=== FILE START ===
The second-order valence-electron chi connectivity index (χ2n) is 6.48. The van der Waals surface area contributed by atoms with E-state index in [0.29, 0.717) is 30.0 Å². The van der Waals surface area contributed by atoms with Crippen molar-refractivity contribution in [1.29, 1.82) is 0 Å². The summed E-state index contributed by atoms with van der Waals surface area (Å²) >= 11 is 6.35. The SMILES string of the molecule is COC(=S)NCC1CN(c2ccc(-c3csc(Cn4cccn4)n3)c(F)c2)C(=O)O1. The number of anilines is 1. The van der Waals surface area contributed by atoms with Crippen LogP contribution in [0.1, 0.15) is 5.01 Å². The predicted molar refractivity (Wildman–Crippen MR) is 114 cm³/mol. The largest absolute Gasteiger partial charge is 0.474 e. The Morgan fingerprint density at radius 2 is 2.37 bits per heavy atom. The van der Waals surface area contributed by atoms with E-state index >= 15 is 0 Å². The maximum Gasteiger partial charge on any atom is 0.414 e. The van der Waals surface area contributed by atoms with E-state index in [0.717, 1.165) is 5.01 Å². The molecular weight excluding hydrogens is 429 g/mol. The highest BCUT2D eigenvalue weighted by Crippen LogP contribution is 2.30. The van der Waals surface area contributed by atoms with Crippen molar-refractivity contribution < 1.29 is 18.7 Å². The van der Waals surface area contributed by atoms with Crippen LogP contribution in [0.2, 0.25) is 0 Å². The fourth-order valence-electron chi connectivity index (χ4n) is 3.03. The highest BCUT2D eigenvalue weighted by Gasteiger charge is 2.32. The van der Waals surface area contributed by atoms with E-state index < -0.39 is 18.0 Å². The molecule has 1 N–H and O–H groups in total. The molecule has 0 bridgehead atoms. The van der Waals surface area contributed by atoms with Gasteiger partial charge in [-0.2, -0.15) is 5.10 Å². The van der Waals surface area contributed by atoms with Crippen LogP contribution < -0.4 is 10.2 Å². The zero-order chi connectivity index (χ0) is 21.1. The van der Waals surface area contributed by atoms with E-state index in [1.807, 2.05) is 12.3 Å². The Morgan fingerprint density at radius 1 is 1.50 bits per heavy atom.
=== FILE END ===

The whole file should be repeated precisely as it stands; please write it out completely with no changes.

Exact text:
The second-order valence-electron chi connectivity index (χ2n) is 6.48. The van der Waals surface area contributed by atoms with E-state index in [0.29, 0.717) is 30.0 Å². The van der Waals surface area contributed by atoms with Crippen molar-refractivity contribution in [1.29, 1.82) is 0 Å². The summed E-state index contributed by atoms with van der Waals surface area (Å²) >= 11 is 6.35. The SMILES string of the molecule is COC(=S)NCC1CN(c2ccc(-c3csc(Cn4cccn4)n3)c(F)c2)C(=O)O1. The number of anilines is 1. The van der Waals surface area contributed by atoms with Crippen LogP contribution in [0.1, 0.15) is 5.01 Å². The predicted molar refractivity (Wildman–Crippen MR) is 114 cm³/mol. The largest absolute Gasteiger partial charge is 0.474 e. The Morgan fingerprint density at radius 2 is 2.37 bits per heavy atom. The van der Waals surface area contributed by atoms with E-state index >= 15 is 0 Å². The maximum Gasteiger partial charge on any atom is 0.414 e. The van der Waals surface area contributed by atoms with E-state index in [0.717, 1.165) is 5.01 Å². The molecular weight excluding hydrogens is 429 g/mol. The highest BCUT2D eigenvalue weighted by Crippen LogP contribution is 2.30. The van der Waals surface area contributed by atoms with Crippen molar-refractivity contribution < 1.29 is 18.7 Å². The van der Waals surface area contributed by atoms with Crippen LogP contribution in [0.2, 0.25) is 0 Å². The fourth-order valence-electron chi connectivity index (χ4n) is 3.03. The highest BCUT2D eigenvalue weighted by Gasteiger charge is 2.32. The van der Waals surface area contributed by atoms with E-state index < -0.39 is 18.0 Å². The molecule has 1 N–H and O–H groups in total. The molecule has 0 bridgehead atoms. The van der Waals surface area contributed by atoms with Gasteiger partial charge in [-0.2, -0.15) is 5.10 Å². The van der Waals surface area contributed by atoms with Crippen LogP contribution < -0.4 is 10.2 Å². The zero-order chi connectivity index (χ0) is 21.1. The van der Waals surface area contributed by atoms with E-state index in [1.807, 2.05) is 12.3 Å². The Morgan fingerprint density at radius 1 is 1.50 bits per heavy atom.